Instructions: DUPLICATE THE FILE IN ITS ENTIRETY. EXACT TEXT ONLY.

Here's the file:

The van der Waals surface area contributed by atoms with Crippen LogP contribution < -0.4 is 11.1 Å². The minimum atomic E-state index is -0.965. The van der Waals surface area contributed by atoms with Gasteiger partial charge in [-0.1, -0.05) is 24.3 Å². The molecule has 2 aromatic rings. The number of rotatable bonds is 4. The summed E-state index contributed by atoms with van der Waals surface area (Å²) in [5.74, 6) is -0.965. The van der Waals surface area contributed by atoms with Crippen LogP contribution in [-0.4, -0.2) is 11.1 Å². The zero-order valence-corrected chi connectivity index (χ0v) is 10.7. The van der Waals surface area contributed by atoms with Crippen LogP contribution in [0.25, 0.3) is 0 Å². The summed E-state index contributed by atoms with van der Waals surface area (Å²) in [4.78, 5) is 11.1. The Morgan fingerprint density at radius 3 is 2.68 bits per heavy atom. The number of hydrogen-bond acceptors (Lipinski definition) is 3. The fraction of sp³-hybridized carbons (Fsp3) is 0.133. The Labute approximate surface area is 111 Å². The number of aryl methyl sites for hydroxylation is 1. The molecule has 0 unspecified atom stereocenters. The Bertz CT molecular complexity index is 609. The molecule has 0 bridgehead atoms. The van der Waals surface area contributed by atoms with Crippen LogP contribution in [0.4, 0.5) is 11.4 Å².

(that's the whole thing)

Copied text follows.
The van der Waals surface area contributed by atoms with Crippen LogP contribution < -0.4 is 11.1 Å². The minimum atomic E-state index is -0.965. The van der Waals surface area contributed by atoms with Gasteiger partial charge in [-0.1, -0.05) is 24.3 Å². The molecule has 2 aromatic rings. The number of rotatable bonds is 4. The summed E-state index contributed by atoms with van der Waals surface area (Å²) in [5.74, 6) is -0.965. The van der Waals surface area contributed by atoms with Crippen LogP contribution in [-0.4, -0.2) is 11.1 Å². The zero-order valence-corrected chi connectivity index (χ0v) is 10.7. The van der Waals surface area contributed by atoms with Crippen LogP contribution in [0.25, 0.3) is 0 Å². The summed E-state index contributed by atoms with van der Waals surface area (Å²) in [4.78, 5) is 11.1. The Morgan fingerprint density at radius 3 is 2.68 bits per heavy atom. The number of hydrogen-bond acceptors (Lipinski definition) is 3. The fraction of sp³-hybridized carbons (Fsp3) is 0.133. The Labute approximate surface area is 111 Å². The number of aryl methyl sites for hydroxylation is 1. The molecule has 0 unspecified atom stereocenters. The Bertz CT molecular complexity index is 609. The molecule has 0 bridgehead atoms. The van der Waals surface area contributed by atoms with Crippen LogP contribution in [0.4, 0.5) is 11.4 Å².